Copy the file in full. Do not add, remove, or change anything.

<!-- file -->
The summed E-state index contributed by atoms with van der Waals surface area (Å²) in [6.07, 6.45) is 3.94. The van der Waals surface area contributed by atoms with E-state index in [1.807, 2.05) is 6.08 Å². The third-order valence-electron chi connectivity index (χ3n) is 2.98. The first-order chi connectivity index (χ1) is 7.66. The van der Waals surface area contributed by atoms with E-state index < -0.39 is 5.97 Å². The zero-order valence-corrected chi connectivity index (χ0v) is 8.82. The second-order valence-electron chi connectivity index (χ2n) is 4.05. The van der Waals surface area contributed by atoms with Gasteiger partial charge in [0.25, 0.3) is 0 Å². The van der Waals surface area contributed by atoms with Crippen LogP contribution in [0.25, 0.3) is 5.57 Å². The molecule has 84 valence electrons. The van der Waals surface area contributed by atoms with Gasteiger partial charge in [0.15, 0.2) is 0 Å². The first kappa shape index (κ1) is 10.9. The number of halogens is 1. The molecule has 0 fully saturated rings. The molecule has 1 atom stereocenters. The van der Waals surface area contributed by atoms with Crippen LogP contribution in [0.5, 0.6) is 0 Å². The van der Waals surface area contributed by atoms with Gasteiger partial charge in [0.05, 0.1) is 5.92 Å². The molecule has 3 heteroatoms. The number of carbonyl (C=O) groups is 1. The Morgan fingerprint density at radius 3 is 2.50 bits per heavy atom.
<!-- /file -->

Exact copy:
The summed E-state index contributed by atoms with van der Waals surface area (Å²) in [6.07, 6.45) is 3.94. The van der Waals surface area contributed by atoms with E-state index in [1.807, 2.05) is 6.08 Å². The third-order valence-electron chi connectivity index (χ3n) is 2.98. The first-order chi connectivity index (χ1) is 7.66. The van der Waals surface area contributed by atoms with E-state index < -0.39 is 5.97 Å². The zero-order valence-corrected chi connectivity index (χ0v) is 8.82. The second-order valence-electron chi connectivity index (χ2n) is 4.05. The van der Waals surface area contributed by atoms with Gasteiger partial charge in [0.25, 0.3) is 0 Å². The van der Waals surface area contributed by atoms with Crippen LogP contribution in [0.25, 0.3) is 5.57 Å². The molecule has 84 valence electrons. The van der Waals surface area contributed by atoms with Gasteiger partial charge in [0.15, 0.2) is 0 Å². The first kappa shape index (κ1) is 10.9. The number of halogens is 1. The molecule has 0 fully saturated rings. The molecule has 1 atom stereocenters. The van der Waals surface area contributed by atoms with Crippen LogP contribution in [0.5, 0.6) is 0 Å². The van der Waals surface area contributed by atoms with Gasteiger partial charge in [0.05, 0.1) is 5.92 Å². The molecule has 3 heteroatoms. The number of carbonyl (C=O) groups is 1. The Morgan fingerprint density at radius 3 is 2.50 bits per heavy atom.